The week began with AMOR, an immigrant rights group, holding banners and blaring a recording of a phone number outside the Wyatt in an effort to contact the detainees inside.
The detainees inside the Wyatt and those outside who want to help them are in a well-designed Catch-22 situation. To help the detainees with legal advice or social services, you have to have their names. You need their names if you want to send the detainees money that they can use to access the Wyatt’s phones, to make calls outside the facility for legal help. The problem is, the names are not being publicly released. So the detainees were being denied their most basic human rights, and it was impossible to be sure that they were being properly treated, because there was no way to check that the government’s assurances that the detainees were being well taken care of were true and accurate.
I sent an Access to Public Records Act (APRA) request to Wyatt officials asking for a list of names of those being held. My request was denied. I appealed that denial, and now I’m waiting for a decision from the Rhode Island Attorney General‘s office.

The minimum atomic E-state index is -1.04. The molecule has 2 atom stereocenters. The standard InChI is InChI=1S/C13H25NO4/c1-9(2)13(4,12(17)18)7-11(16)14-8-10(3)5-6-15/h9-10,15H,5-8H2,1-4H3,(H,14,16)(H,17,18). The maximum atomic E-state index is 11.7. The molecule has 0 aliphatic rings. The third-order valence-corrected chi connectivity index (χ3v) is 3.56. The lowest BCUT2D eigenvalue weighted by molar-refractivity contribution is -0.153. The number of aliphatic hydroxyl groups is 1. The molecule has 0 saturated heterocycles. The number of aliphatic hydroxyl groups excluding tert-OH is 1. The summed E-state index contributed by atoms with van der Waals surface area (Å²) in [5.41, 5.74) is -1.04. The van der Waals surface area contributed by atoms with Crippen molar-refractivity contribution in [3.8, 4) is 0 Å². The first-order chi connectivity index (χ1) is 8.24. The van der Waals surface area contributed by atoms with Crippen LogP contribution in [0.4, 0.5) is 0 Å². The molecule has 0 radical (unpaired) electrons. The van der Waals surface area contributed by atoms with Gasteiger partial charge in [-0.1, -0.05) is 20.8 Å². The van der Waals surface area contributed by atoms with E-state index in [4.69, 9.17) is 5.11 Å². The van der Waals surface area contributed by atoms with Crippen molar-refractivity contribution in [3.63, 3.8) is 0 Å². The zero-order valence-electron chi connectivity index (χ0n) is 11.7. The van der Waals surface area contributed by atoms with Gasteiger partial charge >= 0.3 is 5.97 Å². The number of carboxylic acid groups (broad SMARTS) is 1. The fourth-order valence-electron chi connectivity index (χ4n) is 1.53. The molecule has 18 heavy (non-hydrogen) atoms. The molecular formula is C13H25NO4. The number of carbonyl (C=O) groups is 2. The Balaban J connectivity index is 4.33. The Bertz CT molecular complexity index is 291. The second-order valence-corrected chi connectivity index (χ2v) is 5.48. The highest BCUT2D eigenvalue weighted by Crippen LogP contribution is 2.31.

Wyatt lawyers are maintaining that the detainees have privacy right that would be violated by releasing their names to the public. The problem is, prisoners in the United States don’t have these kinds of privacy rights. In my response to the Wyatt lawyers, I wrote:
“The idea that these detainees might face harassment if their identities were revealed is certainly a concern, but what of the harassment anyone might face when arrested for a crime or imprisoned? When the government sends people into prisons for detainment, then refuses to reveal the names and statuses of those being imprisoned against their will, where does such secretive government work end?